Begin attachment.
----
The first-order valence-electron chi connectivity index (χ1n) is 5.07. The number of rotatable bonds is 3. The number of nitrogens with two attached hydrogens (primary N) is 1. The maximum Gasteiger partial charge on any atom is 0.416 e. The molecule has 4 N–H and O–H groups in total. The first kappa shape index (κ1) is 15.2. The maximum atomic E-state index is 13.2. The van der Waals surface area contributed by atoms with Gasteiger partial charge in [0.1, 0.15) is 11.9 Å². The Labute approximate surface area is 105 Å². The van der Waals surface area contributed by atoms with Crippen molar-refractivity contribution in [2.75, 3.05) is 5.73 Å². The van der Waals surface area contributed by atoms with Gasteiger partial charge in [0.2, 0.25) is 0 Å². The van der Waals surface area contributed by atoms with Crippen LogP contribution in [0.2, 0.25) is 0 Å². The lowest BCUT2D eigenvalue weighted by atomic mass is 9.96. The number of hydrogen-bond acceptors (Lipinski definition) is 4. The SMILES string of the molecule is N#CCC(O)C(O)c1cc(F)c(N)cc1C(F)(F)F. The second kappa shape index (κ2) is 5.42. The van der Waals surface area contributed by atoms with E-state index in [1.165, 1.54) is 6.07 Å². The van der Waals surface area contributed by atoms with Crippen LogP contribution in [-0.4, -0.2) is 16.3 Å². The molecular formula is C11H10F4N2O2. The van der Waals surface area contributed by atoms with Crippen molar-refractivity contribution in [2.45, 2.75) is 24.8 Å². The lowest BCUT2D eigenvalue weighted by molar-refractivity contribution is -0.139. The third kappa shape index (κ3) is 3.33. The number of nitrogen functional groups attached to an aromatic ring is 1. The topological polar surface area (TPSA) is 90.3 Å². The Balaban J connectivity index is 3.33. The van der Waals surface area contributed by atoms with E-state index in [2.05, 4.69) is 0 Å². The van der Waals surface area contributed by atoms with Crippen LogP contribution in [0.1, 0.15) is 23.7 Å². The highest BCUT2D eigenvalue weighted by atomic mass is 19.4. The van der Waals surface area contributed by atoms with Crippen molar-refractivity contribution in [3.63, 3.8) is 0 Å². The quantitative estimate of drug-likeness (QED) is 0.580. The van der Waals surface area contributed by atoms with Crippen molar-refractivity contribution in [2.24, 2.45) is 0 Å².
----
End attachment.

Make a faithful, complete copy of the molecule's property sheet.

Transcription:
The first-order valence-electron chi connectivity index (χ1n) is 5.07. The number of rotatable bonds is 3. The number of nitrogens with two attached hydrogens (primary N) is 1. The maximum Gasteiger partial charge on any atom is 0.416 e. The molecule has 4 N–H and O–H groups in total. The first kappa shape index (κ1) is 15.2. The maximum atomic E-state index is 13.2. The van der Waals surface area contributed by atoms with Gasteiger partial charge in [0.1, 0.15) is 11.9 Å². The Labute approximate surface area is 105 Å². The van der Waals surface area contributed by atoms with Crippen molar-refractivity contribution in [2.75, 3.05) is 5.73 Å². The van der Waals surface area contributed by atoms with Gasteiger partial charge in [0.2, 0.25) is 0 Å². The van der Waals surface area contributed by atoms with Crippen LogP contribution in [0.2, 0.25) is 0 Å². The lowest BCUT2D eigenvalue weighted by atomic mass is 9.96. The number of hydrogen-bond acceptors (Lipinski definition) is 4. The SMILES string of the molecule is N#CCC(O)C(O)c1cc(F)c(N)cc1C(F)(F)F. The second kappa shape index (κ2) is 5.42. The van der Waals surface area contributed by atoms with E-state index in [1.165, 1.54) is 6.07 Å². The van der Waals surface area contributed by atoms with Crippen LogP contribution in [-0.4, -0.2) is 16.3 Å². The molecular formula is C11H10F4N2O2. The van der Waals surface area contributed by atoms with Crippen molar-refractivity contribution in [2.45, 2.75) is 24.8 Å². The lowest BCUT2D eigenvalue weighted by molar-refractivity contribution is -0.139. The third kappa shape index (κ3) is 3.33. The number of nitrogen functional groups attached to an aromatic ring is 1. The topological polar surface area (TPSA) is 90.3 Å². The Balaban J connectivity index is 3.33. The van der Waals surface area contributed by atoms with E-state index in [2.05, 4.69) is 0 Å². The van der Waals surface area contributed by atoms with Crippen LogP contribution in [0.1, 0.15) is 23.7 Å². The highest BCUT2D eigenvalue weighted by atomic mass is 19.4. The van der Waals surface area contributed by atoms with Crippen molar-refractivity contribution in [3.63, 3.8) is 0 Å². The quantitative estimate of drug-likeness (QED) is 0.580. The van der Waals surface area contributed by atoms with Crippen molar-refractivity contribution in [2.24, 2.45) is 0 Å².